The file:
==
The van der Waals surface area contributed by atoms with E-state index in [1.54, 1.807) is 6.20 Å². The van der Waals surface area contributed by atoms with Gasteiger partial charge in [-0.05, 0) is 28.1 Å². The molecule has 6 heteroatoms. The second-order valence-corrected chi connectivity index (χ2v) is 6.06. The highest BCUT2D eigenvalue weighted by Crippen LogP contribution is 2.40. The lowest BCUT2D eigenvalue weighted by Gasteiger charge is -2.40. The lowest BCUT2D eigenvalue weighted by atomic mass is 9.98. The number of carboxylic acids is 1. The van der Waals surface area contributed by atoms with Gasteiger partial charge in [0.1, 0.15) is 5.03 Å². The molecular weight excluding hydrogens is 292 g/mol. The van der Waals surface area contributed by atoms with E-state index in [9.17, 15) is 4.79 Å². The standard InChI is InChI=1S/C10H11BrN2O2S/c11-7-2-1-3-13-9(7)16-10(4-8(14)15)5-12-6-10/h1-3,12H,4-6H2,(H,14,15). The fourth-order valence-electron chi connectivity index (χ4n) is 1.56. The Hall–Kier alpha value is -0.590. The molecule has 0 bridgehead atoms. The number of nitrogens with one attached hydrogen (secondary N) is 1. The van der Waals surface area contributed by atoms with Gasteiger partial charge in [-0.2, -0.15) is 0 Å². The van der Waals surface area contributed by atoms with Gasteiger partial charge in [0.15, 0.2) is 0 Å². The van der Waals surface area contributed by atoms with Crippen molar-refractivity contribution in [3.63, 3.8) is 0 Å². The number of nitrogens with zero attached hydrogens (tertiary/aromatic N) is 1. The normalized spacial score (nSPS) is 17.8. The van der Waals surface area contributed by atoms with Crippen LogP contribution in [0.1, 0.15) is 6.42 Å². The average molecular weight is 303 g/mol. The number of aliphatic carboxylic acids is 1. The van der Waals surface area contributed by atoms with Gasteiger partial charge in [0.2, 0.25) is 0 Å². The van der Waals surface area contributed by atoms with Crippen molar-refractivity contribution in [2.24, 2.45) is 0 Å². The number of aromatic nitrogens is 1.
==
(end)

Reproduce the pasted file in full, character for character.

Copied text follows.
The van der Waals surface area contributed by atoms with E-state index in [1.54, 1.807) is 6.20 Å². The van der Waals surface area contributed by atoms with Gasteiger partial charge in [-0.05, 0) is 28.1 Å². The molecule has 6 heteroatoms. The second-order valence-corrected chi connectivity index (χ2v) is 6.06. The highest BCUT2D eigenvalue weighted by Crippen LogP contribution is 2.40. The lowest BCUT2D eigenvalue weighted by Gasteiger charge is -2.40. The lowest BCUT2D eigenvalue weighted by atomic mass is 9.98. The number of carboxylic acids is 1. The van der Waals surface area contributed by atoms with Gasteiger partial charge in [0.1, 0.15) is 5.03 Å². The molecular weight excluding hydrogens is 292 g/mol. The van der Waals surface area contributed by atoms with E-state index in [9.17, 15) is 4.79 Å². The standard InChI is InChI=1S/C10H11BrN2O2S/c11-7-2-1-3-13-9(7)16-10(4-8(14)15)5-12-6-10/h1-3,12H,4-6H2,(H,14,15). The fourth-order valence-electron chi connectivity index (χ4n) is 1.56. The Hall–Kier alpha value is -0.590. The molecule has 0 bridgehead atoms. The number of nitrogens with one attached hydrogen (secondary N) is 1. The van der Waals surface area contributed by atoms with Gasteiger partial charge in [-0.2, -0.15) is 0 Å². The van der Waals surface area contributed by atoms with Gasteiger partial charge in [0.15, 0.2) is 0 Å². The van der Waals surface area contributed by atoms with Crippen molar-refractivity contribution in [3.63, 3.8) is 0 Å². The number of nitrogens with zero attached hydrogens (tertiary/aromatic N) is 1. The normalized spacial score (nSPS) is 17.8. The van der Waals surface area contributed by atoms with Crippen LogP contribution in [0.1, 0.15) is 6.42 Å². The average molecular weight is 303 g/mol. The number of aliphatic carboxylic acids is 1. The van der Waals surface area contributed by atoms with Gasteiger partial charge in [0.2, 0.25) is 0 Å². The van der Waals surface area contributed by atoms with Crippen molar-refractivity contribution in [2.24, 2.45) is 0 Å². The number of aromatic nitrogens is 1.